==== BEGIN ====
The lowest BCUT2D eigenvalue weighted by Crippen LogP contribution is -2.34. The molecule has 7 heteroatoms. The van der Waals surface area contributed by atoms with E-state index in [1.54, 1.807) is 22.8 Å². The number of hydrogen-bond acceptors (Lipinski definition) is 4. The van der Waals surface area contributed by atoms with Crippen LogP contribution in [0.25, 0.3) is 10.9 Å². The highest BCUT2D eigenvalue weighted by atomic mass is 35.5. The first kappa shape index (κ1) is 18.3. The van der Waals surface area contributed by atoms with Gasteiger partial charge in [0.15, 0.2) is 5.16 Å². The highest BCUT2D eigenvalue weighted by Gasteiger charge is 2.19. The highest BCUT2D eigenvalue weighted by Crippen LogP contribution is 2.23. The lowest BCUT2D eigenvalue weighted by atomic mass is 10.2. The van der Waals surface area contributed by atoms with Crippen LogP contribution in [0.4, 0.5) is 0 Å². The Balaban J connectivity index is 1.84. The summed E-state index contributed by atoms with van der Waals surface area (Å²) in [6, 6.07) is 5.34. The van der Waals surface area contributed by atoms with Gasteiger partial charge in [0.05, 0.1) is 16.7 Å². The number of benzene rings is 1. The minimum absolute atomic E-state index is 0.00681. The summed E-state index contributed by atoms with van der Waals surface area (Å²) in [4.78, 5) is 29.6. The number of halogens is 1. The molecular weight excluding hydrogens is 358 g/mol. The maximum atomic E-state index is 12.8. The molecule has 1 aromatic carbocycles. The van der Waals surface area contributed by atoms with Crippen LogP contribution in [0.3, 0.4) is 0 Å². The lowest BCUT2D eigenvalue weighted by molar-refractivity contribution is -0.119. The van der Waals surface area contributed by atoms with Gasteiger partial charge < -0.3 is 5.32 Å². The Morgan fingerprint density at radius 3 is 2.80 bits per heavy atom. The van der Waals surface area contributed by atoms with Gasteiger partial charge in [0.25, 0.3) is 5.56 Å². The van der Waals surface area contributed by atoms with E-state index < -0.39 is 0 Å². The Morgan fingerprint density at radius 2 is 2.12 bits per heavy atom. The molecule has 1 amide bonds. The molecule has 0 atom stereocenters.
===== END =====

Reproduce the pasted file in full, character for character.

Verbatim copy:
The lowest BCUT2D eigenvalue weighted by Crippen LogP contribution is -2.34. The molecule has 7 heteroatoms. The van der Waals surface area contributed by atoms with E-state index in [1.54, 1.807) is 22.8 Å². The number of hydrogen-bond acceptors (Lipinski definition) is 4. The van der Waals surface area contributed by atoms with Crippen LogP contribution in [0.25, 0.3) is 10.9 Å². The highest BCUT2D eigenvalue weighted by atomic mass is 35.5. The first kappa shape index (κ1) is 18.3. The van der Waals surface area contributed by atoms with Gasteiger partial charge in [0.15, 0.2) is 5.16 Å². The highest BCUT2D eigenvalue weighted by Gasteiger charge is 2.19. The highest BCUT2D eigenvalue weighted by Crippen LogP contribution is 2.23. The lowest BCUT2D eigenvalue weighted by atomic mass is 10.2. The van der Waals surface area contributed by atoms with Crippen LogP contribution in [0.4, 0.5) is 0 Å². The Balaban J connectivity index is 1.84. The summed E-state index contributed by atoms with van der Waals surface area (Å²) in [6, 6.07) is 5.34. The van der Waals surface area contributed by atoms with Gasteiger partial charge in [0.05, 0.1) is 16.7 Å². The number of benzene rings is 1. The minimum absolute atomic E-state index is 0.00681. The summed E-state index contributed by atoms with van der Waals surface area (Å²) in [4.78, 5) is 29.6. The number of halogens is 1. The molecular weight excluding hydrogens is 358 g/mol. The maximum atomic E-state index is 12.8. The molecule has 1 aromatic carbocycles. The van der Waals surface area contributed by atoms with Crippen LogP contribution in [0.3, 0.4) is 0 Å². The lowest BCUT2D eigenvalue weighted by molar-refractivity contribution is -0.119. The van der Waals surface area contributed by atoms with Gasteiger partial charge < -0.3 is 5.32 Å². The Morgan fingerprint density at radius 3 is 2.80 bits per heavy atom. The van der Waals surface area contributed by atoms with Gasteiger partial charge in [0.25, 0.3) is 5.56 Å². The van der Waals surface area contributed by atoms with E-state index < -0.39 is 0 Å². The Morgan fingerprint density at radius 2 is 2.12 bits per heavy atom. The molecule has 1 amide bonds. The molecule has 0 atom stereocenters.